HealthDay News — Vitamin D supplementation does not impact kidney outcomes in a population of individuals with a high risk for type 2 diabetes, according to a study published online August 6 in the Clinical Journal of the American Society of Nephrology.

Sun H. Kim, MD, from the Stanford University School of Medicine in California, and colleagues examined the effect of vitamin D supplementation on kidney outcomes in a population of overweight/obese adults with a high risk for type 2 diabetes. A total of 2166 participants were randomly assigned to vitamin D3 or placebo for a median duration of 2.9 years.

The researchers found 28 and 30 cases of worsening of the Kidney Disease: Improving Global Outcomes risk score in the vitamin D and placebo groups, respectively (hazard ratio, 0.89; 95 percent confidence interval, 0.52 to 1.52). The mean difference in estimated glomerular filtration rate from baseline was −1.0 mL/min/1.73m2 in the vitamin D group and −0.1 mL/min/1.73m2 in the placebo group (between-group difference, −1.0 mL/min/1.73 m2; 95 percent confidence interval, −1.4 to −0.6). In the vitamin D and placebo groups, the mean difference in urine albumin-to-creatinine ratios was 2.7mg/g and 2.0mg/g, respectively (between group difference, 0.7mg/g; 95% CI, −1.5 to 2.9).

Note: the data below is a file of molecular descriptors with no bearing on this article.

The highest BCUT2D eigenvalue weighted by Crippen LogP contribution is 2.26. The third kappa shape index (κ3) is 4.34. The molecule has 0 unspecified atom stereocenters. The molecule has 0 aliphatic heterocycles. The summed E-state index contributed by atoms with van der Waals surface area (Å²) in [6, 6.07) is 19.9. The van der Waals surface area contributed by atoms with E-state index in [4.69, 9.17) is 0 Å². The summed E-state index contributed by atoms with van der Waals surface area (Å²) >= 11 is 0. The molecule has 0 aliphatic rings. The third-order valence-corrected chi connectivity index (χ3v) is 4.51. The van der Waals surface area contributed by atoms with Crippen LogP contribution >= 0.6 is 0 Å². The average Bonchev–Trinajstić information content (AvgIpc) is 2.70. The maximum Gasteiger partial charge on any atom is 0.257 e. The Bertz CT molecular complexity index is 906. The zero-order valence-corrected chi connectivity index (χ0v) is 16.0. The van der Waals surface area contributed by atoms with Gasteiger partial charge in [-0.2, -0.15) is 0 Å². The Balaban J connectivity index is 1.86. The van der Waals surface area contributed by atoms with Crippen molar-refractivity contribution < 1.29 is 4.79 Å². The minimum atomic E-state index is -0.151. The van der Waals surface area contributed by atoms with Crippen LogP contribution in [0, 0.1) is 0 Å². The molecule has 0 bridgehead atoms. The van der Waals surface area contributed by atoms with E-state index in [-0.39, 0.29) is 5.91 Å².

“The majority of the study population had sufficient blood vitamin D levels and normal kidney function,” Kim said in a statement. “Benefits of vitamin D might be greater in people with low blood vitamin D levels and/or reduced kidney function.”

Several authors disclosed financial ties to the biopharmaceutical industry.

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